|This page documents a Miraheze Meta guideline.|
It is a generally accepted standard that editors should follow (but not an obligation), though it is best treated with common sense, and occasional exceptions may apply. Any substantive edit to this page should reflect consensus. When in doubt, discuss first on the talk page.
The Flood flag, sometimes referred to as a pseudo-bot flag and designed to prevent RecentChanges flooding, is a temporary user group that administrators can grant either to themselves or to other users when performing mass editing or log actions on a repetitive basis that is, or is likely to be, non-controversial. Though less common, global functionaries, inclusive of Stewards and Global Sysops, can also add and remove the
flood flag from their own account, without involvement of a Meta administrator. Administrator discretion applies both to the length or manner in which the flood flag is added as well as to the reason(s) for which the flood flag is added.
The following represents some, but by no means all, of the commonly recommended best practices in terms of the reason(s) for granting, the duration for which the flood flag should be added, and the manner by which the flood flag should be added.
Commonly accepted reasons for using the
- Repetitive deletions of pages in accordance with Meta's commonly accepted reasons for deletion, including, but not limited to, deleting pages added by spam only accounts, unused and/or implausible redirects, unused or duplicate files or templates, and others;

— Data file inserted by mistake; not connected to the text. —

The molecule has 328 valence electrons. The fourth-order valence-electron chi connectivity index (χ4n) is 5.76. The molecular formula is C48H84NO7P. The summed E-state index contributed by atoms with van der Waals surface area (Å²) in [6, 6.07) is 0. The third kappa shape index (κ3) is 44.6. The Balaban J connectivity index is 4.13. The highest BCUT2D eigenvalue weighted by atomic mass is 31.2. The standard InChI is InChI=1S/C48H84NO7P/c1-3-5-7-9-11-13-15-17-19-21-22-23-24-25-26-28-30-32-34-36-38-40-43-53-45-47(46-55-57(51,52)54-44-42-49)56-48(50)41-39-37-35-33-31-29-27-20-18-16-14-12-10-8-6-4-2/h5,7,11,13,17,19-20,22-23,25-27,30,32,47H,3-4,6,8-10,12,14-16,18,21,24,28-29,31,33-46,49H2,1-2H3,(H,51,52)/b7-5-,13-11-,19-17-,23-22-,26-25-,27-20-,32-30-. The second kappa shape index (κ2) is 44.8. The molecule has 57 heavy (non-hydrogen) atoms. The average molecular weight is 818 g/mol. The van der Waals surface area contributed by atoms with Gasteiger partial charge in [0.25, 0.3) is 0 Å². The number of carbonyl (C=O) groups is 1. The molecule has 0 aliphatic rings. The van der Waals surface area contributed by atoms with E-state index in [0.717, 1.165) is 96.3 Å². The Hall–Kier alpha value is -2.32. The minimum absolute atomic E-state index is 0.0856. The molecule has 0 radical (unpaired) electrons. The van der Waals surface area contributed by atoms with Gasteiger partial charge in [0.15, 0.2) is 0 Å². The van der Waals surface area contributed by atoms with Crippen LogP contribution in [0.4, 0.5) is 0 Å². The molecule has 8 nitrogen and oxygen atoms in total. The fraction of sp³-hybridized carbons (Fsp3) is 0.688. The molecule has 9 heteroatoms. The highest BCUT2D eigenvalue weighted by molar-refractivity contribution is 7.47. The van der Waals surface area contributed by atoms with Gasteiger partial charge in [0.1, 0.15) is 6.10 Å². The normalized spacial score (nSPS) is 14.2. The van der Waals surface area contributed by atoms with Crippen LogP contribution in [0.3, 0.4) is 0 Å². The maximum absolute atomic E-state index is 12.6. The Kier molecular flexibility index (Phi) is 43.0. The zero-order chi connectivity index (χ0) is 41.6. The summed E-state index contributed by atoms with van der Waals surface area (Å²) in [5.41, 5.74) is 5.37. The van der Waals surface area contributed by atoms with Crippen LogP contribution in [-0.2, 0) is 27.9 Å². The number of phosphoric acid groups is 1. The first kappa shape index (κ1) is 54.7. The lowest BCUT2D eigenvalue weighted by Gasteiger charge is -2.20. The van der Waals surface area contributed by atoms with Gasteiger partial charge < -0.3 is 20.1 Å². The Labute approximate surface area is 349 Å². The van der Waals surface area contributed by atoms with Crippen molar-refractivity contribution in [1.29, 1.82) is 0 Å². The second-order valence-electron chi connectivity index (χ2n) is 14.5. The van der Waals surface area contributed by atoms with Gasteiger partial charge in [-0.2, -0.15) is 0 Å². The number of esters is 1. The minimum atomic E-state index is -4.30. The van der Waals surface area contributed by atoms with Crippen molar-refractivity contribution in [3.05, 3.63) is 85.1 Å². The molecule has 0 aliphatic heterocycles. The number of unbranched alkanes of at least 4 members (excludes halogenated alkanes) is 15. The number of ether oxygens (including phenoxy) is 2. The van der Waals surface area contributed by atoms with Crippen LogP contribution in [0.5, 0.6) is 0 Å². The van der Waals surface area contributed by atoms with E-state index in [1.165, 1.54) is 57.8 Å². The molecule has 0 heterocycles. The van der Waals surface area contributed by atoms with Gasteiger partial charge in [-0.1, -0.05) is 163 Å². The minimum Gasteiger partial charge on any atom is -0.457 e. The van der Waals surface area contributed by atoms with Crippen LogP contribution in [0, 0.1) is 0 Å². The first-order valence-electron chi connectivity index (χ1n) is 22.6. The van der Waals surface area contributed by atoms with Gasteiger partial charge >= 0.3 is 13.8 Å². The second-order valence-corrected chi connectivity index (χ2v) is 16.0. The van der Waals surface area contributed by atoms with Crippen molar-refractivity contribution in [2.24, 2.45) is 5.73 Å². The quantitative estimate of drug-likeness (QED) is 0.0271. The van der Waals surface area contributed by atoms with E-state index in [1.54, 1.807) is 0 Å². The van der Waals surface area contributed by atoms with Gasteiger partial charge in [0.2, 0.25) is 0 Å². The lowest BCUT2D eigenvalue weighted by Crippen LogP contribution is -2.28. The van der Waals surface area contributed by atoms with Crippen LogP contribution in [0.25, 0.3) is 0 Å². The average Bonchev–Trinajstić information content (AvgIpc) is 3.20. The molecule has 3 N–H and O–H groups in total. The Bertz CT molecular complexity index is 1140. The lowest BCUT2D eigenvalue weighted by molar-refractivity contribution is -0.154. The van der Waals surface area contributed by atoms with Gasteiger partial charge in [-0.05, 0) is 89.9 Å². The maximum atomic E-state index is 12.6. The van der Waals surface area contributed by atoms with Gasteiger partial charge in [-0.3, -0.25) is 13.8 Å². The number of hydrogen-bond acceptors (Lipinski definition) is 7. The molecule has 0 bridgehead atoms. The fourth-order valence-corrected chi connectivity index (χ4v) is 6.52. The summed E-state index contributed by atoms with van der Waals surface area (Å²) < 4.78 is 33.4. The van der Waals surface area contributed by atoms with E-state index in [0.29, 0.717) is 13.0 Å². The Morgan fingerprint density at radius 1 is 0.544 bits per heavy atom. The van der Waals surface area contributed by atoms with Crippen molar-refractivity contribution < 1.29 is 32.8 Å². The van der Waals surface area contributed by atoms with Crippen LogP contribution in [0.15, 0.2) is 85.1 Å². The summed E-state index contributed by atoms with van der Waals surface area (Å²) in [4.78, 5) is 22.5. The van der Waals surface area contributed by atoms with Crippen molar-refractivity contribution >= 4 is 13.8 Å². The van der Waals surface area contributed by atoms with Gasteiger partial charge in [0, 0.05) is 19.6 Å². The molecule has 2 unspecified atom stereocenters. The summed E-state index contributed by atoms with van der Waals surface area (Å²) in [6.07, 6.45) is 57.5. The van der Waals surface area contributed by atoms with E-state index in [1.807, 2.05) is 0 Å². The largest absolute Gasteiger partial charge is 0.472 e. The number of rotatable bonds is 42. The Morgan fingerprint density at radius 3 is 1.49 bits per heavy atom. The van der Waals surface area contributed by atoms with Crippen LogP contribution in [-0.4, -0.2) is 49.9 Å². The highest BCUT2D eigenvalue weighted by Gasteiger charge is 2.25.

- Blocking or rangeblocking many open proxies;
- Blocking spam only accounts (commonly referred to as "spambots");
- Mass translations or administration related to the Translate extension;
- Mass RecentChanges or new pages patrolling; and,
- Other uses, as determined by administrator discretion using, principally, past precedents of other administrators, common sense, and good judgment
Unacceptable reasons for adding the
Unacceptable uses include attempting to circumvent legitimate oversight of any controversial action, whether or not it is an administrator task
flood flag was and is intended to replace requesting temporary bot flags from bureaucrats. Administrators who would otherwise request a temporary bot flag may simply flag themselves using the flood right.
Cases where a permanent bot flag should be given remain the same—the administrator should create a secondary account and request a bot flag as normal. Only temporary bot flags are replaced with this flood flag.
Duration of the
flood flag is typically granted for durations of between 1-3 hours, but may be also be granted for up to 24 hours as well with a valid use case. Additionally, in typically exceptional rare cases, it may be granted for durations lasting a bit longer. Good judgment and discretion applies in terms of the duration.
Manner in which the
flood flag may be granted
flood flag is added on a temporary basis in one of two ways:
- Adding the flag without specifying a duration, annotating a clear reason for the flag, then removing the flag when finished the task(s); or,
- Adding the flag for a defined temporary duration, annotating a clear reason for the flag.
In the case of the former, any administrator may, in their discretion, either (a) remind the administrator to remove the flag when finished or (b) remove the flag if it appears to have been forgotten.
Requests for the
flood flag by non-administrators
Any trusted user on Meta, especially those who are at least
autopatrolled, planning on performing constructive edits or log actions on a mass scale may request the flag at Meta:Administrators' noticeboard. Additionally, any administrator may grant the flag on the same basis as if it were requested.